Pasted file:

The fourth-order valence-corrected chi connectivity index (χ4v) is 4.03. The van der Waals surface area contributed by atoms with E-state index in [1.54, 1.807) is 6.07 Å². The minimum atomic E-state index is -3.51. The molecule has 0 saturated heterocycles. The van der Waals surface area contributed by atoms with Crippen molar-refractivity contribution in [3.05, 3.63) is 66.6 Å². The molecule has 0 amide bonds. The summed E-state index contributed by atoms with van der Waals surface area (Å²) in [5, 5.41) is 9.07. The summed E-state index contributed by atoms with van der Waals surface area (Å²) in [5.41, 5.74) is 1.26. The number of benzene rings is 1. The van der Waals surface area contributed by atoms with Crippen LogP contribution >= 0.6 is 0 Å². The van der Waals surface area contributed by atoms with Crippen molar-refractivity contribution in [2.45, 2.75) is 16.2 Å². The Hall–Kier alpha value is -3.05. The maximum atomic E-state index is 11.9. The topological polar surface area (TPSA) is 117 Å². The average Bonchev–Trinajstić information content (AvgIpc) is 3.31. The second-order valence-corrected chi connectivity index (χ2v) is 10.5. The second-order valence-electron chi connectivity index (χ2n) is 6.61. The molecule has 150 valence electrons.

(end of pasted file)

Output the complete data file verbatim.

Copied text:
The fourth-order valence-corrected chi connectivity index (χ4v) is 4.03. The van der Waals surface area contributed by atoms with E-state index in [1.54, 1.807) is 6.07 Å². The minimum atomic E-state index is -3.51. The molecule has 0 saturated heterocycles. The van der Waals surface area contributed by atoms with Crippen molar-refractivity contribution in [3.05, 3.63) is 66.6 Å². The molecule has 0 amide bonds. The summed E-state index contributed by atoms with van der Waals surface area (Å²) in [5, 5.41) is 9.07. The summed E-state index contributed by atoms with van der Waals surface area (Å²) in [5.41, 5.74) is 1.26. The number of benzene rings is 1. The van der Waals surface area contributed by atoms with Crippen LogP contribution >= 0.6 is 0 Å². The van der Waals surface area contributed by atoms with Crippen molar-refractivity contribution in [2.45, 2.75) is 16.2 Å². The Hall–Kier alpha value is -3.05. The maximum atomic E-state index is 11.9. The topological polar surface area (TPSA) is 117 Å². The average Bonchev–Trinajstić information content (AvgIpc) is 3.31. The second-order valence-corrected chi connectivity index (χ2v) is 10.5. The second-order valence-electron chi connectivity index (χ2n) is 6.61. The molecule has 150 valence electrons.